Ryanair Threatens Stricter Cabin Bag Rules

Ryanair has threatened to scrap its second free bag policy because passengers are attempting to pack “half the contents of their home” into them.

The low-cost airline began allowing customers to bring along an additional smaller cabin bag free of charge in October 2013 as part of an overhaul of fees and charges aimed at improving its image.

But the policy appears to have backfired, with fliers regularly breaching the permitted limits and causing delays.

Michael O’Leary, the airline’s chief executive, told The Irish Independent: “We’re struggling at the boarding gate because far too many passengers are turning up with half the contents of their homes now instead of one normal-sized bag and one small bag,” he said, adding that some passengers even turn up with three bags. “If it doesn’t stop, we’re going to have to change that policy.”

A spokesman for Ryanair confirmed the rethink. He said: “We’ve noticed some customers are bringing larger than permitted bags, which can cause delays, and the policy may be reviewed should this practice continue.”

Ryanair’s rules mean passengers can bring one cabin bag weighing up to 10kg, with maximum dimensions of up to 55cm x 40cm x 20cm, and a second bag up to 35cm x 20cm x 20cm, such as a handbag, laptop bag or duty free shopping bag. Oversized cabin baggage may be refused at the boarding gate or placed in the hold of the aircraft for a fee of £50/€50.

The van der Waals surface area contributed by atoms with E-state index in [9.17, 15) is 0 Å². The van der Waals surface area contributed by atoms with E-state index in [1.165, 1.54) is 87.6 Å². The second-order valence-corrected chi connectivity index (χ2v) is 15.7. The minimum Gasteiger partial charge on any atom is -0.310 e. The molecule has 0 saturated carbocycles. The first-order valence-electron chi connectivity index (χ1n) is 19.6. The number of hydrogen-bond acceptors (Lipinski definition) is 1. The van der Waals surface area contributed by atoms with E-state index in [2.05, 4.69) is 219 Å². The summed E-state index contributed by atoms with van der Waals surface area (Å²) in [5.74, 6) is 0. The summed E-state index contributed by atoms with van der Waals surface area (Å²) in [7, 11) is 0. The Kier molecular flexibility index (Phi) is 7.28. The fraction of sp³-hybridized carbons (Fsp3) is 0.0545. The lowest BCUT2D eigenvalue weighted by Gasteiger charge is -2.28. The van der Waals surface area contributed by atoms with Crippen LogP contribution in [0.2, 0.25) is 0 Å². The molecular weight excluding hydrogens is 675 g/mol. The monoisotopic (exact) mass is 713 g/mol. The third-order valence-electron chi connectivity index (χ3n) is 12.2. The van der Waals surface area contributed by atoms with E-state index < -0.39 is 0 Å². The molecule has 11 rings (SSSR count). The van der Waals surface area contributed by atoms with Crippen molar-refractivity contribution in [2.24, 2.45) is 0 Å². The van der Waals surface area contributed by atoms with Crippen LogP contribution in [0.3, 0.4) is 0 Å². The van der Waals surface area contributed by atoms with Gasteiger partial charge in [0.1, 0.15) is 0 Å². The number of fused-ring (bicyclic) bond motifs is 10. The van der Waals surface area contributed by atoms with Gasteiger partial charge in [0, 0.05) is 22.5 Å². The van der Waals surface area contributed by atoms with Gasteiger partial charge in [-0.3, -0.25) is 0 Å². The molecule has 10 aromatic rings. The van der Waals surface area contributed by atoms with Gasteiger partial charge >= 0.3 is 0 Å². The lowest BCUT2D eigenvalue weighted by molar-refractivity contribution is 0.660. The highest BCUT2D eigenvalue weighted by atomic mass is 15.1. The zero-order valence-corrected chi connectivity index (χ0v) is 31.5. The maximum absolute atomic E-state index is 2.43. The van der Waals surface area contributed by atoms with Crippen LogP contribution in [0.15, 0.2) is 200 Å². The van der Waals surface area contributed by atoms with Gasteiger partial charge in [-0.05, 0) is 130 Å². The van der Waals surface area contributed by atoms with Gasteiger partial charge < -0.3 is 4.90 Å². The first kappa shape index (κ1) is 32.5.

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Should Ryanair return to a stricter policy, it could help solve the problem many passengers face trying to store their luggage in overhead lockers. With many fliers bringing extra bags, space is increasingly at a premium, forcing many to place their items under the seat in front, or – in some cases – in the hold.

Only the first 90 passengers are guaranteed to have their luggage placed in the cabin, according to Ryanair.

But the airline’s 737s carry up to 189 people, meaning fewer than half are certain to travel with their bags. The policy usually results in a scrum at the gate with passengers determined to be one of the first on board.

Source: telegraph.co.uk

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